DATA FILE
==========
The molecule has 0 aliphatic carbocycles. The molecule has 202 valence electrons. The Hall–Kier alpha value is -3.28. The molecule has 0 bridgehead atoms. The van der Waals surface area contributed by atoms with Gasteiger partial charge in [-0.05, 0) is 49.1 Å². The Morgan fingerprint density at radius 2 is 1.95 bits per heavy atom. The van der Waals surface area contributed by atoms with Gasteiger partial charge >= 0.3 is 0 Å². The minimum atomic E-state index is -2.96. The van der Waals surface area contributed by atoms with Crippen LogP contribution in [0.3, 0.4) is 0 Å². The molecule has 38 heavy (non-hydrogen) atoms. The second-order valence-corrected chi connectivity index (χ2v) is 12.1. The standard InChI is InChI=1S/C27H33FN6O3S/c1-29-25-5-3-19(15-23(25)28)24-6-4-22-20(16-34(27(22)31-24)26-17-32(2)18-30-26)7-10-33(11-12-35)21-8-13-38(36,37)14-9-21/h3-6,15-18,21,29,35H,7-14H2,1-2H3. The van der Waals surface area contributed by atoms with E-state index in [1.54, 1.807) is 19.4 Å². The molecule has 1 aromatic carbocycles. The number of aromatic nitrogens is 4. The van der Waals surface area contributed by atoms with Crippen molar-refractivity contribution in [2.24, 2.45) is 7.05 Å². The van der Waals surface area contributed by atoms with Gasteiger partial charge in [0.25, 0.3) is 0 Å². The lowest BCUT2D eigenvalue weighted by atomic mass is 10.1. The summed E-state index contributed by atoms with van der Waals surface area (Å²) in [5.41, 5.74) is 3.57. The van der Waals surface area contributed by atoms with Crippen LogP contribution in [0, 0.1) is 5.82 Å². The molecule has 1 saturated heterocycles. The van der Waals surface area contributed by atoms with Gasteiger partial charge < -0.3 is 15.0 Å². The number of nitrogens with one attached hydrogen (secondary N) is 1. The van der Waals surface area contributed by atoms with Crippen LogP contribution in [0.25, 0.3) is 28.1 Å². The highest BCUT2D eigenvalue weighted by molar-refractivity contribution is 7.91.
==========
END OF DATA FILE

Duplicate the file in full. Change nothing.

The molecule has 0 aliphatic carbocycles. The molecule has 202 valence electrons. The Hall–Kier alpha value is -3.28. The molecule has 0 bridgehead atoms. The van der Waals surface area contributed by atoms with Gasteiger partial charge in [-0.05, 0) is 49.1 Å². The Morgan fingerprint density at radius 2 is 1.95 bits per heavy atom. The van der Waals surface area contributed by atoms with Gasteiger partial charge >= 0.3 is 0 Å². The minimum atomic E-state index is -2.96. The van der Waals surface area contributed by atoms with Crippen LogP contribution in [0.3, 0.4) is 0 Å². The molecule has 38 heavy (non-hydrogen) atoms. The second-order valence-corrected chi connectivity index (χ2v) is 12.1. The standard InChI is InChI=1S/C27H33FN6O3S/c1-29-25-5-3-19(15-23(25)28)24-6-4-22-20(16-34(27(22)31-24)26-17-32(2)18-30-26)7-10-33(11-12-35)21-8-13-38(36,37)14-9-21/h3-6,15-18,21,29,35H,7-14H2,1-2H3. The van der Waals surface area contributed by atoms with E-state index in [1.54, 1.807) is 19.4 Å². The molecule has 1 aromatic carbocycles. The number of aromatic nitrogens is 4. The van der Waals surface area contributed by atoms with Crippen molar-refractivity contribution in [2.24, 2.45) is 7.05 Å². The van der Waals surface area contributed by atoms with Gasteiger partial charge in [0.25, 0.3) is 0 Å². The lowest BCUT2D eigenvalue weighted by atomic mass is 10.1. The summed E-state index contributed by atoms with van der Waals surface area (Å²) in [5.41, 5.74) is 3.57. The van der Waals surface area contributed by atoms with Crippen LogP contribution in [0, 0.1) is 5.82 Å². The molecule has 1 saturated heterocycles. The van der Waals surface area contributed by atoms with Gasteiger partial charge < -0.3 is 15.0 Å². The number of nitrogens with one attached hydrogen (secondary N) is 1. The van der Waals surface area contributed by atoms with Crippen LogP contribution in [0.25, 0.3) is 28.1 Å². The highest BCUT2D eigenvalue weighted by molar-refractivity contribution is 7.91.